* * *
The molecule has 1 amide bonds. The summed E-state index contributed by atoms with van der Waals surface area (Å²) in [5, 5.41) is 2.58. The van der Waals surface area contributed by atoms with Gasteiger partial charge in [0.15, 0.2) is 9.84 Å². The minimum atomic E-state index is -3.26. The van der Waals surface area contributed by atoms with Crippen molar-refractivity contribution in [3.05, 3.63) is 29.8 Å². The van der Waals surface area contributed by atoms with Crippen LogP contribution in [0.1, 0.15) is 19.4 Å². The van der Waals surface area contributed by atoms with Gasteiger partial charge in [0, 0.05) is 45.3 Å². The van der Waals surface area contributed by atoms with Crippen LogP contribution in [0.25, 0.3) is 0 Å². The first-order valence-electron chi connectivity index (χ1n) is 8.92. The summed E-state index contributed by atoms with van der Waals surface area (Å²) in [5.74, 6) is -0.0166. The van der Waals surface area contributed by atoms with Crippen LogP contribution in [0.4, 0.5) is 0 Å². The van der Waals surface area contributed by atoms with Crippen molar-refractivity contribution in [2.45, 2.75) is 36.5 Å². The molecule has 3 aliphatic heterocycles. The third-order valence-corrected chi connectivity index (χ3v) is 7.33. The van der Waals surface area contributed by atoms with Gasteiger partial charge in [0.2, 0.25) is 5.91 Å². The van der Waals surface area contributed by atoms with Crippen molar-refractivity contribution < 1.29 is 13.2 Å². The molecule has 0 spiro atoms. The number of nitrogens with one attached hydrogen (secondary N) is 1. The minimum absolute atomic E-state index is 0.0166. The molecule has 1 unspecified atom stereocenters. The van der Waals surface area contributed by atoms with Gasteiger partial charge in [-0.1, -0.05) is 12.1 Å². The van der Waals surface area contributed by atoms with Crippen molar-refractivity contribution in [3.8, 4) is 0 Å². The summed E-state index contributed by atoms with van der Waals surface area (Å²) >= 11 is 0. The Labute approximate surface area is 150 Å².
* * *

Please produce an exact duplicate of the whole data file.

The molecule has 1 amide bonds. The summed E-state index contributed by atoms with van der Waals surface area (Å²) in [5, 5.41) is 2.58. The van der Waals surface area contributed by atoms with Gasteiger partial charge in [0.15, 0.2) is 9.84 Å². The minimum atomic E-state index is -3.26. The van der Waals surface area contributed by atoms with Crippen molar-refractivity contribution in [3.05, 3.63) is 29.8 Å². The van der Waals surface area contributed by atoms with Crippen LogP contribution in [0.1, 0.15) is 19.4 Å². The van der Waals surface area contributed by atoms with Gasteiger partial charge in [0, 0.05) is 45.3 Å². The van der Waals surface area contributed by atoms with Crippen LogP contribution in [0.25, 0.3) is 0 Å². The first-order valence-electron chi connectivity index (χ1n) is 8.92. The summed E-state index contributed by atoms with van der Waals surface area (Å²) in [5.74, 6) is -0.0166. The van der Waals surface area contributed by atoms with Crippen LogP contribution in [0.4, 0.5) is 0 Å². The van der Waals surface area contributed by atoms with Crippen molar-refractivity contribution in [2.45, 2.75) is 36.5 Å². The molecule has 3 aliphatic heterocycles. The third-order valence-corrected chi connectivity index (χ3v) is 7.33. The van der Waals surface area contributed by atoms with Gasteiger partial charge in [0.2, 0.25) is 5.91 Å². The van der Waals surface area contributed by atoms with Crippen molar-refractivity contribution < 1.29 is 13.2 Å². The molecule has 0 spiro atoms. The number of nitrogens with one attached hydrogen (secondary N) is 1. The minimum absolute atomic E-state index is 0.0166. The molecule has 1 unspecified atom stereocenters. The van der Waals surface area contributed by atoms with Gasteiger partial charge in [-0.1, -0.05) is 12.1 Å². The van der Waals surface area contributed by atoms with Crippen molar-refractivity contribution in [3.8, 4) is 0 Å². The summed E-state index contributed by atoms with van der Waals surface area (Å²) >= 11 is 0. The Labute approximate surface area is 150 Å².